Search AP News:
Oct 21, 1:06 PM EDT

China economy grows at slowest pace in 5 years


AP Photo
AP Photo/Andy Wong
Business Video

Interactive
Made in China: Too Many Imports Too Soon?
Latest News
Lenovo wraps up purchase of Motorola phone unit

China economy grows at slowest pace in 5 years

China's growth likely to slow, research group says

Latest Business News
US stocks end a turbulent month at a record high

Malloy: UBS to stay in Connecticut through 2021

Herbalife eyes settlement in federal lawsuit

LinkedIn and GoPro are big market movers

How the Dow Jones average fared Friday

Multimedia
A district summary of the Beige Book
Measuring economic stress by county nationwide
Mall malaise: shoppers browse, but don't buy
Unemployment by the numbers
Family struggles with father's unemployment
Saying an affordable goodbye
Hard times hit small car dealer
Latest Economic News
Bank of Japan redoubles efforts to revive economy

Euro inflation creeps up, ECB still under pressure

Russia central bank in surprisingly big rate hike

Q&A: Why Japan's economy needs more juice

Puerto Rico government looks to raise tax on oil

Strengthening US growth reflects help from Fed

Yellen: Awareness of economists' diversity needed

German unemployment dips again in October

Spanish economy grows for 5th quarter in a row

Syria's 3 1/2-year conflict roiling the economy

Multimedia
Video photo gallery on trash in China
China celebrates 60th year
Panorama of Tiananmen Square
Remembering Tiananmen
A year after China quake
Migrant laborers struggle to find work
Checking Beijing's Air
China's morning exercises in parks
Exploring Chinese Cuisine
Beijing Architecture Changes For Games
Woman Rescues Homeless Quake Dogs
China Holds Funeral for Panda
China's 1-child Policy Causes Extra Pain
Map of Earthquake Zone in Central China
Entrepreneurs Move Into, Out of China
Olypmics in Beijing Highlight China's Water Woes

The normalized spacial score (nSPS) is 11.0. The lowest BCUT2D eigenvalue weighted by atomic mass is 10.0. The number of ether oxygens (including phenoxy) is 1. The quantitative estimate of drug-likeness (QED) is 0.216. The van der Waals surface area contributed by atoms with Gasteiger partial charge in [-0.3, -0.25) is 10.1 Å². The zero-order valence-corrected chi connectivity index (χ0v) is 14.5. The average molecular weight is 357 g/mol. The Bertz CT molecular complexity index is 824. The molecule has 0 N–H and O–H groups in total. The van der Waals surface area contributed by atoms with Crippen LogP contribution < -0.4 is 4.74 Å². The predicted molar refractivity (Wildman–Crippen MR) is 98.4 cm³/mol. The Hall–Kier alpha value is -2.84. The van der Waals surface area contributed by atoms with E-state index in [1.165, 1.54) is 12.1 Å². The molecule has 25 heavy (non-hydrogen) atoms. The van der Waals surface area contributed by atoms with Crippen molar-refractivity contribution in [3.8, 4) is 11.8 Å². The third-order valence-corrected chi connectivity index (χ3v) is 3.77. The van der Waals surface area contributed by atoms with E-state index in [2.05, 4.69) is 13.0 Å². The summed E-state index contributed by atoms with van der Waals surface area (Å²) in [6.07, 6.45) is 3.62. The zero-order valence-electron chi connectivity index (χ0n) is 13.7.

Foreign Buyers Head to China Despite Problems
Coal Use Produces Pollution, Illness
Coal Means Profit, Woes for China
China Extending Its Reach Around the World
In China, the Desert Closes In
Latest News
China manufacturing growth falls in October

Chinese official allegedly hides $33M in bribes

Court upholds death verdicts in slashing attack

Afghan leader makes rare reference to Taliban

Official: Man slashes 3 schoolchildren in China

Buy AP Photo Reprints
Interactives
Greece's Debt Threatens to Spread
State budget
gaps map
Auto industry problems trickle down, punish Tennessee county
Women give old Derby hats a makeover in tough economy
S.C. town deals with highest unemployment in South
How mortgages were bundled and sold as securities
Tracking the $700 billion financial bailout
Tracking the year's job losses
State-by-state foreclosures since 2007
Credit crisis explained
Presidents and their economic legacies
Lexicon of the financial crisis
Americans' addiction to debt
Related Stories
Seattle megachurch dissolves after founder resigns

GOP gleeful over Democrats' midterm woes in Ohio

Audio Slideshow
Panorama of Tiananmen Square
Remembering Tiananmen

BEIJING (AP) -- China's economic growth waned to a five-year low of 7.3 percent last quarter, raising concerns of a spillover effect on the global economy but falling roughly in line with Chinese leaders' plans for a controlled slowdown.

The third-quarter figures, released Tuesday, put China on course for annual growth somewhat lower than the 7.5 percent targeted by leaders, though they have indicated there is wiggle-room in their plan. The world's No. 2 economy grew 7.5 percent from a year earlier in the previous quarter and 7.4 percent in the first quarter.

Communist leaders are trying to steer China toward growth based on domestic consumption instead of over-reliance on trade and investment. But the slowdown comes with the risk of politically dangerous job losses and policymakers bolstered growth in the second quarter with mini-stimulus measures.

Employment, however, remained strong through the third quarter and the service industries such as retailing that leaders want to promote have done well this year despite the downturn, which has been focused largely in the property market, said economist Julian Evans-Pritchard of Capital Economics.